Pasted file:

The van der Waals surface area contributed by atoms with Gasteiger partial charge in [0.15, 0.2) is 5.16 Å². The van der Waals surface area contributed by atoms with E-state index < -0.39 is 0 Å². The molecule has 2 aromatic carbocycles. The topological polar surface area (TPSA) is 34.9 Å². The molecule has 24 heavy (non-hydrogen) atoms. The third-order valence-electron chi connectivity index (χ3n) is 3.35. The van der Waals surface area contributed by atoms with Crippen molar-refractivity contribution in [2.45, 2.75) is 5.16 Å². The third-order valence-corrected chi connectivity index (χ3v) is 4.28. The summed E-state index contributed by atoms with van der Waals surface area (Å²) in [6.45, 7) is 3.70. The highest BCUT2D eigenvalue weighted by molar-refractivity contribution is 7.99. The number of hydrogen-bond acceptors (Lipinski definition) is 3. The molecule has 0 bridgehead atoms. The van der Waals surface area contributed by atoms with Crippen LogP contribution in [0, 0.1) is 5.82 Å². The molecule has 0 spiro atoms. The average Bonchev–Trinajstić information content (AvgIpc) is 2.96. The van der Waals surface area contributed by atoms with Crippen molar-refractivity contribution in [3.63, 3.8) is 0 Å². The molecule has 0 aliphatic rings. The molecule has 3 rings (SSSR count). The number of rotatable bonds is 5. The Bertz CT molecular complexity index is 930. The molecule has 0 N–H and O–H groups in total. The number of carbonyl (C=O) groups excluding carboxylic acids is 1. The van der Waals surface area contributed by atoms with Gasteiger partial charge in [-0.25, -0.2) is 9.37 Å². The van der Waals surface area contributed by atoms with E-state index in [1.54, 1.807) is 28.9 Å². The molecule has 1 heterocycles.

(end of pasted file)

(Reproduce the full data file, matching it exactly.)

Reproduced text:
The van der Waals surface area contributed by atoms with Gasteiger partial charge in [0.15, 0.2) is 5.16 Å². The van der Waals surface area contributed by atoms with E-state index < -0.39 is 0 Å². The molecule has 2 aromatic carbocycles. The topological polar surface area (TPSA) is 34.9 Å². The molecule has 24 heavy (non-hydrogen) atoms. The third-order valence-electron chi connectivity index (χ3n) is 3.35. The van der Waals surface area contributed by atoms with Crippen molar-refractivity contribution in [2.45, 2.75) is 5.16 Å². The third-order valence-corrected chi connectivity index (χ3v) is 4.28. The summed E-state index contributed by atoms with van der Waals surface area (Å²) in [6.45, 7) is 3.70. The highest BCUT2D eigenvalue weighted by molar-refractivity contribution is 7.99. The number of hydrogen-bond acceptors (Lipinski definition) is 3. The molecule has 0 bridgehead atoms. The van der Waals surface area contributed by atoms with Crippen LogP contribution in [0, 0.1) is 5.82 Å². The molecule has 0 spiro atoms. The average Bonchev–Trinajstić information content (AvgIpc) is 2.96. The van der Waals surface area contributed by atoms with Crippen molar-refractivity contribution in [3.63, 3.8) is 0 Å². The molecule has 0 aliphatic rings. The molecule has 3 rings (SSSR count). The number of rotatable bonds is 5. The Bertz CT molecular complexity index is 930. The molecule has 0 N–H and O–H groups in total. The number of carbonyl (C=O) groups excluding carboxylic acids is 1. The van der Waals surface area contributed by atoms with Gasteiger partial charge in [-0.25, -0.2) is 9.37 Å². The van der Waals surface area contributed by atoms with E-state index in [1.54, 1.807) is 28.9 Å². The molecule has 1 heterocycles.